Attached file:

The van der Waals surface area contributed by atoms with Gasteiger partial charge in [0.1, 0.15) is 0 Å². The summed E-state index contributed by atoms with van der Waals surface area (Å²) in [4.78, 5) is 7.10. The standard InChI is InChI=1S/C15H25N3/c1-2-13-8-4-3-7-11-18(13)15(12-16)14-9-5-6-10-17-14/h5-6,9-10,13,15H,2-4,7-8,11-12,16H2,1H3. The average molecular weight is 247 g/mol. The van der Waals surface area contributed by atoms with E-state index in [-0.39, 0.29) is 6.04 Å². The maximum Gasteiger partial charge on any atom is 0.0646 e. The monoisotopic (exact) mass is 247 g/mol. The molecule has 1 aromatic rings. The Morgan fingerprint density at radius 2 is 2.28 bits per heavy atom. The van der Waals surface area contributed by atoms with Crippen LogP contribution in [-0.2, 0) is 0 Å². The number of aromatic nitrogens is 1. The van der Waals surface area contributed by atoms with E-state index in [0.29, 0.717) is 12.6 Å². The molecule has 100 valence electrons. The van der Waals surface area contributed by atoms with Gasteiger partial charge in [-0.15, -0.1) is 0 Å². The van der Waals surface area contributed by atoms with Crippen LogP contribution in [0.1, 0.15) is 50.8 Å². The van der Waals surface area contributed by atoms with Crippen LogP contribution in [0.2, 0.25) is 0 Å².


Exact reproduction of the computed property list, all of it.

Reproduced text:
The van der Waals surface area contributed by atoms with Gasteiger partial charge in [0.1, 0.15) is 0 Å². The summed E-state index contributed by atoms with van der Waals surface area (Å²) in [4.78, 5) is 7.10. The standard InChI is InChI=1S/C15H25N3/c1-2-13-8-4-3-7-11-18(13)15(12-16)14-9-5-6-10-17-14/h5-6,9-10,13,15H,2-4,7-8,11-12,16H2,1H3. The average molecular weight is 247 g/mol. The van der Waals surface area contributed by atoms with E-state index in [-0.39, 0.29) is 6.04 Å². The maximum Gasteiger partial charge on any atom is 0.0646 e. The monoisotopic (exact) mass is 247 g/mol. The molecule has 1 aromatic rings. The Morgan fingerprint density at radius 2 is 2.28 bits per heavy atom. The van der Waals surface area contributed by atoms with Crippen LogP contribution in [-0.2, 0) is 0 Å². The number of aromatic nitrogens is 1. The van der Waals surface area contributed by atoms with E-state index in [0.29, 0.717) is 12.6 Å². The molecule has 100 valence electrons. The van der Waals surface area contributed by atoms with Gasteiger partial charge in [-0.15, -0.1) is 0 Å². The van der Waals surface area contributed by atoms with Crippen LogP contribution in [0.1, 0.15) is 50.8 Å². The van der Waals surface area contributed by atoms with Crippen LogP contribution in [0.2, 0.25) is 0 Å².